NOTE: THIS STORY WAS FIRST PUBLISHED IN THE BOHOL CHRONICLE’S SUNDAY PRINT EDITION.
A serious concern was raised by one of the six bidders for the construction of an independent power plant embedded in Bohol over the award of the project to a bidder who submitted the highest bid price proposal and was declared as the “lowest calculated responsive bid” by the One Bohol Power Distribution Utilities (1BP DU) in May 2021.
Energy Development Corporation (EDC) won the bid to put up an in-island plant + baseload plant outside Bohol (diesel-Bohol and geothermal-Leyte) after submitting a bid price of P5.2168/kWh to supply the 83 megawatts (MWs) baseload requirement of 1BP for the next ten years.
EDC’s offered price/kWh is P2.18 higher than the bid submitted by Thermal Visayas Inc. (TVI) of P3.0405/kWh which they later withdrew.
Bohol Hybrid Energy Corporation (BHEC) chair and president, Atty. Wilfredo Bacareza, Jr., a Boholano, in an interview over DYRD “Inyong Alagad” on Tuesday, April 12, 2022, lamented that the lowest bidder should win because it will redound to lower power rates.
“It is just unfortunate that in this case, they awarded the bid to the highest bidder. I have no idea the exact reason. I think some other bidders have protested but as far as our company is concerned, we did not protest that. But it is a matter of fact that the winning bidder is the highest bidder,” said Bacareza.
Bacareza pointed out that at the time of the approval of the highest bid, the price of diesel was within the range of P48/liter but with the fuel price now at P72/liter the immediate impact will be higher power rates.
Bacareza’s BHEC offered a price proposal of P5.1897/kWh lower than EDC but higher compared to Global Business Power Corporation of Manila Electric Co. (Meralco) – P4.5362/kWh and SMC Global Power Holdings Corp. of San Miguel Corporation (SMC) – P4.5596/kWh.
The other bidder was Solar Philippines Power Project Holdings, Inc. owned by Leandro Leviste, son of former Senator Loren Legarda, now representative of Antique – P3.9297/kWh.
1BP set a price cap of P5.4089/kWh for the bidder’s financial proposal.
Protests were filed by two bidders – SMC Global Power and Meralco’s Global Business Power before 1BP over the apparent misunderstandings on the provisions of the terms of reference but were both dismissed by the Competitive Selection Process Committee. Both bidders paid P5 million as a protest fee.
The pattern of disqualification of the five bidders caught the attention of no less than the Department of Energy (DOE) Secretary Alfonso Cusi and Bohol-based members of the National Association of Electricity Consumers for Reform, Inc. (NASECORE).
Cusi has yet to initiate an investigation while the request for details of the bidding by NASECORE is still pending.
Moves from the Provincial Government of Bohol and the Sangguniang Panlalawigan are also keenly watched by the public since no response was forthcoming despite the growing apprehension of electricity consumers numbering more than 315,000 with 89% belonging to the residential customers.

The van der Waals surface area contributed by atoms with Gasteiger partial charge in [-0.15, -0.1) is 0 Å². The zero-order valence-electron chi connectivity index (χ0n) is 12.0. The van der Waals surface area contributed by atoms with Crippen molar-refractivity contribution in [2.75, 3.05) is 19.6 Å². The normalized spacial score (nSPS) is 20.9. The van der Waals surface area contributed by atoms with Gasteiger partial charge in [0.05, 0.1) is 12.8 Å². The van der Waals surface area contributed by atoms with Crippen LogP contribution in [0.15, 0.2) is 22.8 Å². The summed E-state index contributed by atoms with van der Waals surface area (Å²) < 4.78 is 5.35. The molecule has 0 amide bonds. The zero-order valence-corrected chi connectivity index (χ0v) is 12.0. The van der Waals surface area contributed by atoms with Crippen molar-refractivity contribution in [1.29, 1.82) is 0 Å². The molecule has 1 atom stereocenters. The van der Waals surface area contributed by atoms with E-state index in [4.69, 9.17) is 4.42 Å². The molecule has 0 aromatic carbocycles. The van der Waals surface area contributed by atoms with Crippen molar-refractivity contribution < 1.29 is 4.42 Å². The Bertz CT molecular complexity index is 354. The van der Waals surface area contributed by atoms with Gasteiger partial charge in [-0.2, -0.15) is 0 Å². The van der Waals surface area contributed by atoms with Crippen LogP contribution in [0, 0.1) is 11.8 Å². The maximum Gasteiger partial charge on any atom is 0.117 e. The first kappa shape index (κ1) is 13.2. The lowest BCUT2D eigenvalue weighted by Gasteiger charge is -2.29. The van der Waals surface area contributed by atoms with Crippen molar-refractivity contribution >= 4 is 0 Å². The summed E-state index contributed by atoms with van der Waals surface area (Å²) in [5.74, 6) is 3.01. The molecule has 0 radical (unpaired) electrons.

However, on January 9, 2022, the Chronicle reported that Boheco 1 General Manager Dino Roxas and currently the chair of 1BP confirmed that EDC’s generation rate once its power plant is in operation is P4.37/kWh.
Roxas also bared that the establishment of the Bohol-based power plant by EDC was postponed from December 26, 2023, to June 2024 after it was granted a six-month extension due to the delay in the evaluation process.
Ten months after a Notice to Proceed (NTP) was issued to the winning bidder – Energy Development Corporation (EDC), 1BP has yet to file a Joint Energy Regulatory Commission (ERC) petition before the ERC for final approval of the Power Supply Agreement (PSA).
Engr. Danilo Quidlat, head of the Joint Technical Working Group (JTWG) of 1BP told the Chronicle that the power rate will be indexed to the prevailing price of geothermal energy which is independent of imported oil prices.
The Competitive Selection Process (CSP) utilized by 1BP aims to attain the objectives of affordable/competitive rates and availability of power during power islanding events such as typhoons, earthquakes, or when Bohol is isolated from the grid.
The Chronicle learned through reliable sources that Governor Arthur Yap and 1st District Congressman Edgar Chatto when informed about the bidding results called the 1BP to explain the award to the highest bidder.
The apparent concern of the local government officials is anchored on the shared responsibility between the 1BP DU and the Provincial Government of Bohol.
1BP clarified to the Yap and Chatto that other than the price, the other bidders failed to satisfy the technical requirements of a plant which is “resiliency” or the ability to recover quickly from a calamity is the operative term for bidders for the operation of an independent power plant in Bohol.
Stakeholders, especially the consumers growing clamor for information over the price of an independent power plant despite the need for one is palpable amid another power black-out experienced by the province due to havoc raised by Typhoon Agaton coming on the heels of Typhoon Odette on its only source of power located in Leyte. (Chito M. Visarra)